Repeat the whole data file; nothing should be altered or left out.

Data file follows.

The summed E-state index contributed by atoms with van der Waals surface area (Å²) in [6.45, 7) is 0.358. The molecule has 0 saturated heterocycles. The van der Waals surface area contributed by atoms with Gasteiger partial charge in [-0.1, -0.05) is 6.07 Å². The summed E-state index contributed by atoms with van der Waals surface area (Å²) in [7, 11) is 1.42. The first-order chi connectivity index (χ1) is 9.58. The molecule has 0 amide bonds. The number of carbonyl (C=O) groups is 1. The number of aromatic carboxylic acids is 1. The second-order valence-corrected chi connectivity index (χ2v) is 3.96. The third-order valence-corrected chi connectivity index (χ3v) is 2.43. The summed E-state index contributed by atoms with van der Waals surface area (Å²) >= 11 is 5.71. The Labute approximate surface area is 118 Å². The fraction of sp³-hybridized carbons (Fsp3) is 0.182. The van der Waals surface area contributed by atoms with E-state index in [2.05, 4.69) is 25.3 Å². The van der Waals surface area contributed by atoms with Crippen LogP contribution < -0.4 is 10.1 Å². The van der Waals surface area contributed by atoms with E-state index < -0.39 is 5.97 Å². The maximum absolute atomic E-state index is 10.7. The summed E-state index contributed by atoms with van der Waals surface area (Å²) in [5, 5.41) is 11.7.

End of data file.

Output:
The summed E-state index contributed by atoms with van der Waals surface area (Å²) in [6.45, 7) is 0.358. The molecule has 0 saturated heterocycles. The van der Waals surface area contributed by atoms with Gasteiger partial charge in [-0.1, -0.05) is 6.07 Å². The summed E-state index contributed by atoms with van der Waals surface area (Å²) in [7, 11) is 1.42. The first-order chi connectivity index (χ1) is 9.58. The molecule has 0 amide bonds. The number of carbonyl (C=O) groups is 1. The number of aromatic carboxylic acids is 1. The second-order valence-corrected chi connectivity index (χ2v) is 3.96. The third-order valence-corrected chi connectivity index (χ3v) is 2.43. The summed E-state index contributed by atoms with van der Waals surface area (Å²) >= 11 is 5.71. The Labute approximate surface area is 118 Å². The fraction of sp³-hybridized carbons (Fsp3) is 0.182. The van der Waals surface area contributed by atoms with E-state index in [2.05, 4.69) is 25.3 Å². The van der Waals surface area contributed by atoms with Crippen LogP contribution < -0.4 is 10.1 Å². The van der Waals surface area contributed by atoms with E-state index < -0.39 is 5.97 Å². The maximum absolute atomic E-state index is 10.7. The summed E-state index contributed by atoms with van der Waals surface area (Å²) in [5, 5.41) is 11.7.